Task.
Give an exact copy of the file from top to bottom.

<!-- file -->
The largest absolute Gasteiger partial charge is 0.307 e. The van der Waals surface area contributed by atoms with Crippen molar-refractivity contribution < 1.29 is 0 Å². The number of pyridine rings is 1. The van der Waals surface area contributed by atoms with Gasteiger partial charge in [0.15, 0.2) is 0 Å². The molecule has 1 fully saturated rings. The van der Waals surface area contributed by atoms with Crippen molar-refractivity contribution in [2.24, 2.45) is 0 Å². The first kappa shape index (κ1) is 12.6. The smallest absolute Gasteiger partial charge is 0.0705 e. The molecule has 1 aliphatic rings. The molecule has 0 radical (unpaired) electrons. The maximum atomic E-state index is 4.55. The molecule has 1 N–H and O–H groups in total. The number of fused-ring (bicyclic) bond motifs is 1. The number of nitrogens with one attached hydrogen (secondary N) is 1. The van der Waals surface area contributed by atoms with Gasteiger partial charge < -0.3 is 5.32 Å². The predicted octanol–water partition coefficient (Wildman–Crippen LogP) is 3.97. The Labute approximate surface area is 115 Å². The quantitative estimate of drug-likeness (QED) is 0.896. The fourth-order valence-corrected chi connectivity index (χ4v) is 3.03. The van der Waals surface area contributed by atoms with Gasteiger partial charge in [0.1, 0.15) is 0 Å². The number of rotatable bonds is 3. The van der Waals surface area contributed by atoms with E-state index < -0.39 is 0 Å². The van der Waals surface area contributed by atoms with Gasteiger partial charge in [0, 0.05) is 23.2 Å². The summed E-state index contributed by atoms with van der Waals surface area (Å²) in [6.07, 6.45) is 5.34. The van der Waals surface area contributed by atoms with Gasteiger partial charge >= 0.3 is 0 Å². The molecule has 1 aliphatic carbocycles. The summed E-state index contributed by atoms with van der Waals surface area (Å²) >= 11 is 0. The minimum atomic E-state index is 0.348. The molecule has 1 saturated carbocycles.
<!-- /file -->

The largest absolute Gasteiger partial charge is 0.307 e. The van der Waals surface area contributed by atoms with Crippen molar-refractivity contribution < 1.29 is 0 Å². The number of pyridine rings is 1. The van der Waals surface area contributed by atoms with Gasteiger partial charge in [0.15, 0.2) is 0 Å². The molecule has 1 fully saturated rings. The van der Waals surface area contributed by atoms with Crippen molar-refractivity contribution in [2.24, 2.45) is 0 Å². The first kappa shape index (κ1) is 12.6. The smallest absolute Gasteiger partial charge is 0.0705 e. The molecule has 1 aliphatic rings. The molecule has 0 radical (unpaired) electrons. The maximum atomic E-state index is 4.55. The molecule has 1 N–H and O–H groups in total. The number of fused-ring (bicyclic) bond motifs is 1. The number of nitrogens with one attached hydrogen (secondary N) is 1. The van der Waals surface area contributed by atoms with Gasteiger partial charge < -0.3 is 5.32 Å². The predicted octanol–water partition coefficient (Wildman–Crippen LogP) is 3.97. The Labute approximate surface area is 115 Å². The quantitative estimate of drug-likeness (QED) is 0.896. The fourth-order valence-corrected chi connectivity index (χ4v) is 3.03. The van der Waals surface area contributed by atoms with Gasteiger partial charge in [0.1, 0.15) is 0 Å². The number of rotatable bonds is 3. The van der Waals surface area contributed by atoms with E-state index < -0.39 is 0 Å². The van der Waals surface area contributed by atoms with Gasteiger partial charge in [0, 0.05) is 23.2 Å². The summed E-state index contributed by atoms with van der Waals surface area (Å²) in [6.07, 6.45) is 5.34. The van der Waals surface area contributed by atoms with Gasteiger partial charge >= 0.3 is 0 Å². The molecule has 1 aliphatic carbocycles. The summed E-state index contributed by atoms with van der Waals surface area (Å²) >= 11 is 0. The minimum atomic E-state index is 0.348. The molecule has 1 saturated carbocycles.